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04-04-14 02:25 AM
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Brigand :

http://en.wikipedia.org/wiki/Historicity_of_the_Bible
http://www.godandscience.org/apologetics/bibleorigin.html

The wikipedia page takes its data from scholars whose historical method I disapprove of, but the gist of it is right. The other link just provides random information for the texts. I'll give you a summary.

The New Testament wasn't finalized until 382/383 when the pope declared a canon and the texts were translated into Latin (Vulgate). This canon is identical to the one proposed by Athanasius in 367. There were other books floating around, but honestly they're either completely useless or so obviously weird/non-Christian it's pretty obvious they shouldn't be used. There has never since been real debate about the new testament canon.

Old testament is actually the tricky one. Catholics maintain the "dueterocanonical" books, which are Tobit, Judith, Additions to Esther, Jeremiah, and Daniel, Wisdom of Solomon, Wisdom of Jesus ben Sira (or Sirach or Ecclesiasticus, not Jesus Christ), Baruch, 1 Maccabees, and 2 Maccabees. Martin Luther was the first protestant to through them out and the rest followed suit. These are not in the Jewish Torah today. Actually, the guy who made the Latin Vulgate, Jerome, did not originally translate these books for that exact reason: the Jews didn't maintain their divinely inspired status. Augustine disagreed, saying they are, in fact, divinely inspired. Jerome did eventually translate the books, but only because he was ordered to by the pope directly.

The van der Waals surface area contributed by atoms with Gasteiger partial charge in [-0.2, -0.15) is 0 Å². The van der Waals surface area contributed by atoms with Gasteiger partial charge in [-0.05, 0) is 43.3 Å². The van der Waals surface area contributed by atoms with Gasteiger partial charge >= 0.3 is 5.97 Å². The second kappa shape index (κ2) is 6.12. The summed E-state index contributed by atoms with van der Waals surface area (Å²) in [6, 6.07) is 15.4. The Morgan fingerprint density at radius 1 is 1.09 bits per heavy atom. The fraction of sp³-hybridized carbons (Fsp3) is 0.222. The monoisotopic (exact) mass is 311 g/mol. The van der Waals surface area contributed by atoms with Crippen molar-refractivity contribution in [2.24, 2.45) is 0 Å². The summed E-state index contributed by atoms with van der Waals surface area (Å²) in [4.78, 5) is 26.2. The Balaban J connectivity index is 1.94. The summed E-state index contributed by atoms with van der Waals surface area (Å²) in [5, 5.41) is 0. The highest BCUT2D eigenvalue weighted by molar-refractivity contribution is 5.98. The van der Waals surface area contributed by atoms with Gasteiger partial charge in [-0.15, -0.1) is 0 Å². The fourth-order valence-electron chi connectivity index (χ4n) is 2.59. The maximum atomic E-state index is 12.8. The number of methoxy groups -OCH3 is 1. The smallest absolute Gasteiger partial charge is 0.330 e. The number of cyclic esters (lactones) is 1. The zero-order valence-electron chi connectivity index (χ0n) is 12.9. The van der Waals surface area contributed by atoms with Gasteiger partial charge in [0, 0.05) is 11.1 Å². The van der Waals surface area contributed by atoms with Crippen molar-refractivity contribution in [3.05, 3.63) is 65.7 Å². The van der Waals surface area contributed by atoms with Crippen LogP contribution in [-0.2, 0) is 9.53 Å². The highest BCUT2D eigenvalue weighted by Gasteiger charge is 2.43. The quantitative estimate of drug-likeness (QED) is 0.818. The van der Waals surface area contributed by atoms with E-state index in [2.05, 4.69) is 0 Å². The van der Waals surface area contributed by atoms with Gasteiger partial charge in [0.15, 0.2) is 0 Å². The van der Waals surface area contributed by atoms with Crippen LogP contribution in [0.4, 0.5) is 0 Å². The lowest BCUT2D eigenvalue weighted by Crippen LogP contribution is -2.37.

Greek orthodox sits in between, saying that the books "are good to read", but not holding them to the standard of the rest of the Jewish canon.